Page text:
Jason Sizemore believes there’s a future in science fiction.
In late 2004, at a time when many argued that “the form, the art was dying” in short-story magazines, the Kentuckian was inspired to launch Apex Science Fiction and Horror Digest.
With a circulation of about 2,500, including a subscriber base of 500, the publication is still relatively small compared with the top science-fiction magazines, Analog, Asimov’s Science Fiction or The Magazine of Fantasy & Science Fiction.
Still, Apex made a profit in its second year, “which totally blows my mind,” he said. “Usually, these things take three to five years.”
Apex got a vote of confidence — and a boost in sales — from noted science-fiction writer and editor Ben Bova, who has contributed two stories. Science-fiction publications “come and go, but I think Apex has a good chance” of making a long run, said Bova.
Sizemore knew little about publishing before starting Apex. “I did a fair amount of research,” he said. He rejected the idea of starting an Internet-only magazine — partly because writers prefer contributing to print publications, but also because he wanted to pay professional rates for stories.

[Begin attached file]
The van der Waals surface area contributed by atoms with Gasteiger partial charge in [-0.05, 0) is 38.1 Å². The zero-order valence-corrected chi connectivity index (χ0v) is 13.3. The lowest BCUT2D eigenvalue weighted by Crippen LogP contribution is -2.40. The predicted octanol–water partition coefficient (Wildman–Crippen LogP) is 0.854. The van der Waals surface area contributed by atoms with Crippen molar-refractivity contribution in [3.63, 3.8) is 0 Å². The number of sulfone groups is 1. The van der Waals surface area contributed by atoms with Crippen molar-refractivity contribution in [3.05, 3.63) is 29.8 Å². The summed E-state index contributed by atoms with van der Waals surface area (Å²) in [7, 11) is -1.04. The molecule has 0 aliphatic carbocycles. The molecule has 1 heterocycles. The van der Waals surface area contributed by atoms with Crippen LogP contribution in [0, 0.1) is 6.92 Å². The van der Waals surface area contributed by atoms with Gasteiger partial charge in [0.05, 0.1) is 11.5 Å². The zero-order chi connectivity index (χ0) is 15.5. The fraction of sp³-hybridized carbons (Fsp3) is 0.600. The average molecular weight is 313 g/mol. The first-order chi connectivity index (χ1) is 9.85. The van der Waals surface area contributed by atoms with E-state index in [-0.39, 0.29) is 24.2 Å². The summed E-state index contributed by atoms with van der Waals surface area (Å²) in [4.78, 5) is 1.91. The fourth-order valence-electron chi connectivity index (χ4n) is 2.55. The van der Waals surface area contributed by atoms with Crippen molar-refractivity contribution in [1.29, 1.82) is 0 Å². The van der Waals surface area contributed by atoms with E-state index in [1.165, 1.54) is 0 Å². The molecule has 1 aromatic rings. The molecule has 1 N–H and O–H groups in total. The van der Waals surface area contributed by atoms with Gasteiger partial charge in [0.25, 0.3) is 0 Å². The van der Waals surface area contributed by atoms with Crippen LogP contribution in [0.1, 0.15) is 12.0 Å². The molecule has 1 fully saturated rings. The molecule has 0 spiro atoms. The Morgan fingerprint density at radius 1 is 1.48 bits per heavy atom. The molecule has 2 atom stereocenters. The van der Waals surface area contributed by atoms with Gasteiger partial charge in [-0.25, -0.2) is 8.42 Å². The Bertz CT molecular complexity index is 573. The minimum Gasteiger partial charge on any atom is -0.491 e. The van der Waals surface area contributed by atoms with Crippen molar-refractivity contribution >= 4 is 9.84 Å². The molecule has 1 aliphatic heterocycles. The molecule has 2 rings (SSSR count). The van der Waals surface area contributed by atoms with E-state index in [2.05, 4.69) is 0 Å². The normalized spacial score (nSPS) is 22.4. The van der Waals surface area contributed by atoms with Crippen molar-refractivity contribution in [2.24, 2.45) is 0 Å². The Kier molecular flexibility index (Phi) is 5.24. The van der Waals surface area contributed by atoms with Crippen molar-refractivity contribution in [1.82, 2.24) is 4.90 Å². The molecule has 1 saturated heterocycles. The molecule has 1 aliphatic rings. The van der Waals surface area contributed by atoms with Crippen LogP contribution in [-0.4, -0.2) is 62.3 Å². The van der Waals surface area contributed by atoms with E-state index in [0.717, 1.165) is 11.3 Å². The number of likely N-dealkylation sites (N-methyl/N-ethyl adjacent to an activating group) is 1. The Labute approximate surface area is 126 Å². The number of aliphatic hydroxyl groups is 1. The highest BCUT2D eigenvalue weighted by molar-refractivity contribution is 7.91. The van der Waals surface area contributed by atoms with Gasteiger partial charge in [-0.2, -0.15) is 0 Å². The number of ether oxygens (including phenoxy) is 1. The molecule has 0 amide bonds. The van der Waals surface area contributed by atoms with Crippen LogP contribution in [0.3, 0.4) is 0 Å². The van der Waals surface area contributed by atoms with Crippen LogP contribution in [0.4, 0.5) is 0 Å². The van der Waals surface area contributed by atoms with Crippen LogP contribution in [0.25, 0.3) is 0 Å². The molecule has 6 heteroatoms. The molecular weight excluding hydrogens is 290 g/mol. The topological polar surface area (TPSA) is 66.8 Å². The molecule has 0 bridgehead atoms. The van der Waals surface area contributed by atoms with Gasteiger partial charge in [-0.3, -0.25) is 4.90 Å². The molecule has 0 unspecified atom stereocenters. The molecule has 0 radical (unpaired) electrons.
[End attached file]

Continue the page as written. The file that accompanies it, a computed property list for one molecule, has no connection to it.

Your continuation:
“That’s really hard to do if you just run a Web site, because you are not bringing revenue” for free sites, he said. “And subscriptions and purchase-based business models online have yet to perform.”
Apex focuses on stories that blend science fiction and horror — edgy works that show “how technology brings the darker side of humanity,” Sizemore said. “I know horror has always kind of been seen as the slums of literature, but some of the stuff getting created now is excellent.”
Photo by Tim Webb/Gannett News Service.